The Dow Jones Utilities Average has given up almost 13 percent of its value from the all-time high hit in late January 2015, reflecting profit-taking after last year’s rally and concerns that rising interest rates will bring further downside to the sector and other dividend-paying stocks.
These headwinds put the Dow Jones Utilities Average in danger of posting its first annual loss after a positive January since 1987, a year whose trading action bears a striking resemblance to what’s transpired thus far in 2015.
Although the annual returns posted by the Dow Jones Utilities Average and baskets of other dividend-paying stocks exhibit scant correlation to movements in interest rates, the knee-jerk selloff that occurs when interest rates tick up can present a near-term headwind.
After a short-lived recovery rally in the spring, gloom has enveloped the energy sector once again. Although crude-oil prices appear to have stabilized for the time being, the prices of natural gas liquids (NGL)—ethane, propane, butane and natural gasoline—have continued to fall because of production gains and an oversupplied domestic market.
Producers and midstream companies with direct exposure to NGL prices—primarily those engaged in gas processing—will feel the pain in the second quarter.
We also wouldn’t be surprised if crude-oil prices were to come under pressure when the summer driving season winds down and downstream operators close some of their refining capacity for maintenance.
Overall, we continue to expect and prepare for a multiyear period of subdued oil and gas prices. Companies in the energy sector continue to adjust their capital allocations to this new reality.
In short, now is not the time for investors to throw caution to the wind, even in energy and utilities, two sectors that have generated solid returns during the current bull market.
However, two stocks that I cover in Conrad’s Utility Investor look like good buys in the current environment. Subscribe today for instant access to my proprietary quality grades and assessment of more than 200 essential-services stocks.
AmeriGas Partners LP’s (NYSE: APU) stock has pulled back with the rest of the Alerian MLP Index, reflecting concerns about rising interest rates and questions about the group’s ability to live up to the market’s expectations for growth.
But the nation’s leading propane distributor continues to deliver solid results, regardless of whether propane prices surge, as they did during the 2013-14 polar vortex, or plummet, as they have over the past 12 months.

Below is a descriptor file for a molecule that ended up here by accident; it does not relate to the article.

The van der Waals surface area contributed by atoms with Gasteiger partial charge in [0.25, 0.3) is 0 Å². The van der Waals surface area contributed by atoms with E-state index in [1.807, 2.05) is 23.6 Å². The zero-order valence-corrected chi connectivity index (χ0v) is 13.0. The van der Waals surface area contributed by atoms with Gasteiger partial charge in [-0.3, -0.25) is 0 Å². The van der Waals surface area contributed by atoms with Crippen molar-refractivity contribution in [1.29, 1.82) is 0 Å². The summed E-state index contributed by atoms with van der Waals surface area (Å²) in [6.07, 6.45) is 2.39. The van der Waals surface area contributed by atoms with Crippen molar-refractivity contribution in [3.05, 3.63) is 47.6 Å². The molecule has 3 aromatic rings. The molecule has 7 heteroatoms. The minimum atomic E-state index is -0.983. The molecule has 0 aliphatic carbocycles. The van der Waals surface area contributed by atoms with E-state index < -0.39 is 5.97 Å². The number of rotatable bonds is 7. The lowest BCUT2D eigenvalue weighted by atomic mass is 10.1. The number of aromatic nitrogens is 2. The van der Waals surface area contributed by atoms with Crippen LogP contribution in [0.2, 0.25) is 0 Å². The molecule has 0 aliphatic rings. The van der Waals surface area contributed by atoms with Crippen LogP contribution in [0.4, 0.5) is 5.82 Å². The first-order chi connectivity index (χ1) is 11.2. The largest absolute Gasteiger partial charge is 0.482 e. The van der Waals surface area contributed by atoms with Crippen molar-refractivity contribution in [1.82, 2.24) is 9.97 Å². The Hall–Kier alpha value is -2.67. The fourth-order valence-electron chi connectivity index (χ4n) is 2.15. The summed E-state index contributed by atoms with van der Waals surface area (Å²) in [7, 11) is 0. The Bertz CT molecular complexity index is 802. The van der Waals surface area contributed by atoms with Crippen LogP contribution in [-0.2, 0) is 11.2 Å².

AmeriGas Partners’ pushes through changes in propane prices to its customer base; these fluctuations affect revenue but don’t impact the master limited partnership’s (MLP) operating cash flow or distribution coverage.
However, the severe downdraft in propane prices in 2015 should help to stimulate demand this winter; assuming that the weather cooperates, the MLP should enjoy an uptick in sales volumes.
A highly fragmented market also affords AmeriGas Partners ample opportunity to pursue bolt-on acquisitions that add cash flow and further improve the firm’s industry-leading economies of scale.
And now that AmeriGas Partners has digested the acquisition of Heritage Propane from Energy Transfer Partners LP (NYSE: ETP), the firm has the capacity to consider another transformative deal.
With an 8.1 percent yield and reliable annual distribution growth of almost 5 percent, AmeriGas Partners LP looks like a good bet for conservative investors who can stomach some near-term volatility.
A recent article in the Wall Street Journal attributes the pullback in the Dow Jones Utilities Average to the prospect of higher interest rates and posits that these equities have a theoretical duration of 23 years, which translates into greater sensitivity to interest rates.
These sensationalist claims don’t hold water when you examine historical market data; the Dow Jones Utilities Average exhibits more of a correlation to the S&P 500 than to the yield on 10-year Treasury notes.
Nevertheless, speculation about when the Federal Reserve will raise interest rates continues to exert an enormous influence on investor psychology and utility stocks’ near-term price movements.
Earlier this year, we came close to cashing out of Wisconsin Energy Corp (NYSE: WEC), which rallied to almost $60 per share earlier this year on enthusiasm for the company’s pending acquisition of Integrys Energy Group (NYSE: TEG).
With the deal nearing completion, the stock has dropped into the mid-$40s, likely because of investors’ concerns about rising interest rates. At these levels, the stock looks like a good buy.
The proposed transaction survived intense regulatory scrutiny in Wisconsin, Michigan, Minnesota and Illinois without the addition of concessions that would jeopardize the deal’s economics.
Wisconsin Energy’s guidance calls for a payout hike of 8 percent when the deal closes and annual dividend growth of about 7 percent thereafter—an acceleration from the run rate contemplated prior to th acquisition’s announcement. Investments in the company’s regulated utility operations will drive much of this upside.
Salutary relations with regulators and a solid balance sheet make Wisconsin Energy Corp an excellent buy for investors with a longer time horizon, though worries about the Federal Reserve’s monetary policy could lead to additional downside in the near term.